Dental implants may be a good solution for you if you have gaps, missing teeth, dentures that are loose or unexpectedly drop down or you are unable to chew properly. 

A dental implant is the closest thing to a natural tooth your dentist can give you. The biggest advantage of dental implants is that the adjacent teeth are not damaged or cut in any way. They feel much more natural and secure than traditional removable dentures, especially if these are loose fitting because of extensive bone loss. If several adjacent teeth are missing, a fixed bridge may be attached to dental implants as an alternative to a removable partial denture plate. They also help to prevent bone loss. 

A dental implant can be thought of as an artificial tooth root that is placed into the jawbone and then fitted with a crown, a fixed bridge or a full set of dentures. A dental implant is fabricated from a very strong, biocompatible material placed in a simple surgical procedure. After an initial healing period, during which the implant is buried in bone and left undisturbed under gum tissue, it is uncovered and connected to a small metal post that secures and supports the artificial tooth. 

The implant material is extremely biocompatible. The bone grows to the implant and bonds to it. This makes the implant very strong. The process is called 'osseointegration'. This can usually take 3-­6 months depending on where the implant is placed. 

The success rate of dental implants depends on where in the jaw the implants  are placed. The lower jaw has a very good chance of success (98%). The further back in the mouth you go, the lesser the prognosis, but this is generally over 90%. If you smoke, the chances of success drop by at least 10%. 

There are occasions when dental implants fail. This means the implant has not attached or integrated to the bone. It usually occurs at the second stage surgery. The failed implant is unscrewed, the bone left to heal for a while and a new implant placed. Other options such dentures or bridges may also be considered. 

Not everyone is a good candidate for this procedure. You will need to be evaluated to see how much bone you have and whether there is enough space for an implant. The adjacent teeth roots will also need to be away from the implant. If you don't have enough bone, it is possible to grow bone or even have a graft placed. If this is the case, you will be referred to an oral-­?maxillo facial surgeon to place the implant surgically. Once it has integrated, you will then have the impressions and crown fabricated  to fit onto the implant.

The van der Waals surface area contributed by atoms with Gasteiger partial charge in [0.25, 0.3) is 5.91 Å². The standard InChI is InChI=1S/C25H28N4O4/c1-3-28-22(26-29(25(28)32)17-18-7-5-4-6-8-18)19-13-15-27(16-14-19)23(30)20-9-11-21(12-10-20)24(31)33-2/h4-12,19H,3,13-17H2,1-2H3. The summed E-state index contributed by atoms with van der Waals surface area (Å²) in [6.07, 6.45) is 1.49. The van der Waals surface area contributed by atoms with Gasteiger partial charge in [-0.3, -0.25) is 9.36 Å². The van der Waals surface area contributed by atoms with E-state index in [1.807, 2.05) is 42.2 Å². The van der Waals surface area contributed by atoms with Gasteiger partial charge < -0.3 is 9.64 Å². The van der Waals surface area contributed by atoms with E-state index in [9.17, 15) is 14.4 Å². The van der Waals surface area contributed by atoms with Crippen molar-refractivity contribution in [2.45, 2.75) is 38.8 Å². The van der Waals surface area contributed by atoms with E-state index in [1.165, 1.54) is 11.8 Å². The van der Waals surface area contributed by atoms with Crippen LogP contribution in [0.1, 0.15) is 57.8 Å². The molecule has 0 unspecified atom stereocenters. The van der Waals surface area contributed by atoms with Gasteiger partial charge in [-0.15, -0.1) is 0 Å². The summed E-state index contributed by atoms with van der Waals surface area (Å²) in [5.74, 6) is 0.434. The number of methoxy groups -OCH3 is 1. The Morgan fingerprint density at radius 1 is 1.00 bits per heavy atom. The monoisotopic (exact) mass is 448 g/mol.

Complications of dental implants

The risk of complications is considered to be very low for dental implants. Though the vast majority (more than 95 percent) of all dental implant procedures are completed without complication.

  • Potential problems include
  • infection
  • insufficient bone mass
  • incorrect positioning, fractured implants
  • damage to surrounding tissue (including gums, nerves and blood vessels)
  • damage to surrounding teeth
  • overloading

Keep in mind that all is not lost if a dental implant fails. Surgeons can usually attempt a second implant, either immediately or within several months after the area has sufficiently healed.

Oral surgery can result in considerable discomfort. Bruising and swelling of your gums and face, pain, and minor bleeding are all common and not necessarily indicative of infection. However, it's wise to keep your surgeon apprised of those symptoms.

Infection (the medical term is peri-­implantitis) can not only set in during the actual implant procedure, or during the crown restoration, but patients must be vigilant that they don't leave themselves susceptible to post-surgery infection, too. If left untreated, even minor problems can threaten the long-­term viability of the implant.

Key facts

  • Implant surgery consists of cutting into the gum to reveal the jawbone, where holes are drilled for the dental implant anchor.
  • After the anchor and surrounding bone fuse, a process that can last from two to six months, the surgeon will then attach an abutment for the crown, or the crown itself, to the anchor. This procedure requires reopening the surrounding gums, so care must be taken to prevent infection.

Important to know

Good dental hygiene is critical in keeping infection at bay. Non-­?smokers and patients with good oral hygiene habits put themselves in a much better position for a full and fast recovery. Smokers will typically be encouraged to stop smoking beforehand to improve the odds of successful surgery. If properly constructed and cared for, most dental implants should last a lifetime

Dental surgeons

Find a surgeon that is the right fit for you

Find a surgeon